The self-proclaimed businessman candidate for president, Donald Trump, doesn’t get much respect from business economists. In fact, Libertarian Party nominee Gary Johnson, who was a multimillionaire businessman (not a billionaire businessman) before he became governor of New Mexico, gets a slightly higher rating.
In a survey of 444 members of the National Association for Business Economics, just 14 percent said Trump is the candidate who would do the best job of managing the economy vs. 15 percent for Johnson and a whopping 55 percent for Hillary Clinton. Fifteen percent said they didn’t know or had no opinion.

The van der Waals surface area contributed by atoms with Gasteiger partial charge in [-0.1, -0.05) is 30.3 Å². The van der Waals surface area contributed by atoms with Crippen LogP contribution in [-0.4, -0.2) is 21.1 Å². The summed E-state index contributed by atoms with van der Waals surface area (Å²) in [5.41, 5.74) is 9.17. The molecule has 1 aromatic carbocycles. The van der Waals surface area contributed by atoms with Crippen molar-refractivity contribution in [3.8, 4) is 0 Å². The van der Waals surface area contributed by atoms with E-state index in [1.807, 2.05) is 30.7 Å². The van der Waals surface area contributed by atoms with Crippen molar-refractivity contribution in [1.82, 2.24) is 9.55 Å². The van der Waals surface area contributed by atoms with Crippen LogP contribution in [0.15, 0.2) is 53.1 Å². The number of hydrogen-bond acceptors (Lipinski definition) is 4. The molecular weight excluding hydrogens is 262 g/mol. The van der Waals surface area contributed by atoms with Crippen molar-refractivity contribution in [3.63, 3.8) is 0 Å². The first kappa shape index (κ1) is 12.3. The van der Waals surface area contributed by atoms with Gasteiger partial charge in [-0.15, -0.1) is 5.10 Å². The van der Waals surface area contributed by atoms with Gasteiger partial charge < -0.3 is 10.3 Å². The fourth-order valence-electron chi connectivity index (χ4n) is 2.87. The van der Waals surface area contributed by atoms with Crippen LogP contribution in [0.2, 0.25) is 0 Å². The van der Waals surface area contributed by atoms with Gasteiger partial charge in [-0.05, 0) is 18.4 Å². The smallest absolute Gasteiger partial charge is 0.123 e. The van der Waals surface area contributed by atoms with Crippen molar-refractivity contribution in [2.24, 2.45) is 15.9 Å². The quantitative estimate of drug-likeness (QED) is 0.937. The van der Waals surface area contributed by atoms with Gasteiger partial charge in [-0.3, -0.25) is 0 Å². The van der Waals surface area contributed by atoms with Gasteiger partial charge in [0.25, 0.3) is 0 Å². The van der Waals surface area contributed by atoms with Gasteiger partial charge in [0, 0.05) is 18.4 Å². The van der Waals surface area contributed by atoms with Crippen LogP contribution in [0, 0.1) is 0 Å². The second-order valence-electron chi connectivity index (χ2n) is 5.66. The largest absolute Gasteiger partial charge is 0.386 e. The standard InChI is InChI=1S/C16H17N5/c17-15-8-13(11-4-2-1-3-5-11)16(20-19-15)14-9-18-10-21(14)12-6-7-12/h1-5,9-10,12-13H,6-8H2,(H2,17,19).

The survey, conducted between late July and early August, also found that by a wide margin, business economists think the country is worried about the outcome of the election: 62 percent said uncertainty about the election is holding back economic growth, with 10 percent calling it a significant factor.
A wide majority of business economists — 66 percent — say the chief aim of fiscal policy should be “to enact structural policies to stimulate more robust economic growth.” Only 14 percent said the primary focus should be reducing the deficit and national debt.
The point on which the most respondents agreed was high-skilled immigration: 80 percent said the government should remove restrictions on immigrants with expertise coming to America.